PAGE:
For example, fandom seems widely agreed that that both Connor and Duncan MacLeod of HL are serial monogamists mainly because, in canon, they keep outliving their great beloveds; that is, only death parts them. I would submit that their natures are amenable to the "One True Love" paradigm but their circumstances are not, and that this is a brilliant part of the grand and glorious tragedy of HL. Duncan does not think Tessa (or Little Deer, or etc.) is his One True Love; he knows better... but while she lives, and while he mourns, he fervently wishes she could be, I interpret.

FK's Nick Knight, on the other hand, with a brain shaped by chivalry and presently living out an overt quest structure, repeatedly witnessed to have put his beloveds on a pedestal, may perhaps manifest the courtly love trope. Does he perceive each beloved as his One True Love at the time of that love, even though he knows better intellectually? Can he stop himself from repeating this pattern? Is it his story superstructure even if it is not his motivation?

For another FK example, Lacroix in "Be My Valentine" and "Fallen Idol" behaves, both past and present, as if he believes Fleur is his One True Love. Does he fully believe that, and, if so, what does that mean for his psychology? Or is some level a ruse against Nick, and if so, what is Lacroix's goal for that ruse? (It's all part of the fun of unknotting that knotty episode! Oh, what a tangled web we weave when we Mary Sue on screen...)

May I share a glance backward through rose-colored spectacles, at the happy glow of a moment grown golden in the rear-view mirror? Here's where I remember "One True Love" applied in discussion, usefully and gleefully. Once upon a time, before "Last Knight," some of us used to speculatively analyze FK's overall story structure. Many of us were English majors, and a few of us had tremendous fun nattering about whether FK's overall story was shaped more like a late medieval courtly love paradigm, or a nineteenth-century marriage plot, or a roman-a-clef, or an escape structure harnessed to episodic structure, or quests or transformations or... [personal profile] batdina very memorably laid out the Miltonic aspects of FK! At the time — again, before LK — I personally inclined in an N&Nerly direction, and subscribed to the "Beauty & the Beast" (close kin to courtly love) structure, in which Natalie was — consciously, unconsciously, or symbolically! open to happy debate — Nick's lady, the idealized woman whom he would honor and obey (without sex, mind) and thereby achieve and receive a higher place... in Nick's case, mortality/salvation in place of the troubadour's knightly character's battle honors and advancing rank in his lady's husband's court. Cousin Lisa P. and I chewed this over a few times, as well as others whose names I don't all remember. (Then — after LK — Ravens Batdina and Leela mustered adequate canon examples to persuade me out of my N&Nerism altogether, and I moved on to other favorite structures.)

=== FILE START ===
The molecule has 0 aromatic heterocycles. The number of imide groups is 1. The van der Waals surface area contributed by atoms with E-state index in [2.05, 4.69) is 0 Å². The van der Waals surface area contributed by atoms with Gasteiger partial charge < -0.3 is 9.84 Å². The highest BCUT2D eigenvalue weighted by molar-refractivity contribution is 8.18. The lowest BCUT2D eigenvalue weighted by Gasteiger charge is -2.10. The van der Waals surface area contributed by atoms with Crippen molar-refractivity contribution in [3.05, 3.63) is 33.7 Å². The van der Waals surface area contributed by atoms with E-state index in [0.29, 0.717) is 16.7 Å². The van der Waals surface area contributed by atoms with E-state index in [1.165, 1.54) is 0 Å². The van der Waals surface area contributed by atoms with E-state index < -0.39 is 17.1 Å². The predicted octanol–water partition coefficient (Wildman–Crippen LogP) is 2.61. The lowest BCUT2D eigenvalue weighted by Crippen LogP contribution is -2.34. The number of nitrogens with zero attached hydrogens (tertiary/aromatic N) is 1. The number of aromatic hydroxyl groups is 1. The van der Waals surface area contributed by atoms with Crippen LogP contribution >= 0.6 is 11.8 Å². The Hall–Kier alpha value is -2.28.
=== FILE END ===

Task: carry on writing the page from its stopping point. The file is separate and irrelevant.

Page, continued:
For the record, as I trust my friends already know, I do not enjoy or respect the reductivist idea that a character (never mind a real person) may love only once in his or her life, or that a subsequent love invalidates an earlier love. That's repugnant. If you live to love again after a loss, you are greatly blessed. (That's significant in my life as well as in my fanfiction preferences.) I do not believe that the phrase One True Love enables that mistake, nor that the phrase One True Pairing defeats it.

Again, I am not asking anyone to abandon "OTP" or embrace "OTL." I just like what I like, and I was moved by nostalgia for happy hours in the computer lab after classes emailing fkspoilr via Pine, or scribbling FK notes in the margins of my class notes... I carried a dedicated FK notebook in the spring semester of my senior year of undergrad. ~grin~ I hadn't thought of that in ages, but I'm packing to move — yes, in addition to the commute and the job; I remember sleep fondly... — and happened to come upon it in a box of old papers yesterday. It contains at least two never-finished stories, but I'm not subjecting anyone to the leftovers of my '96 brain! Eeep. :-)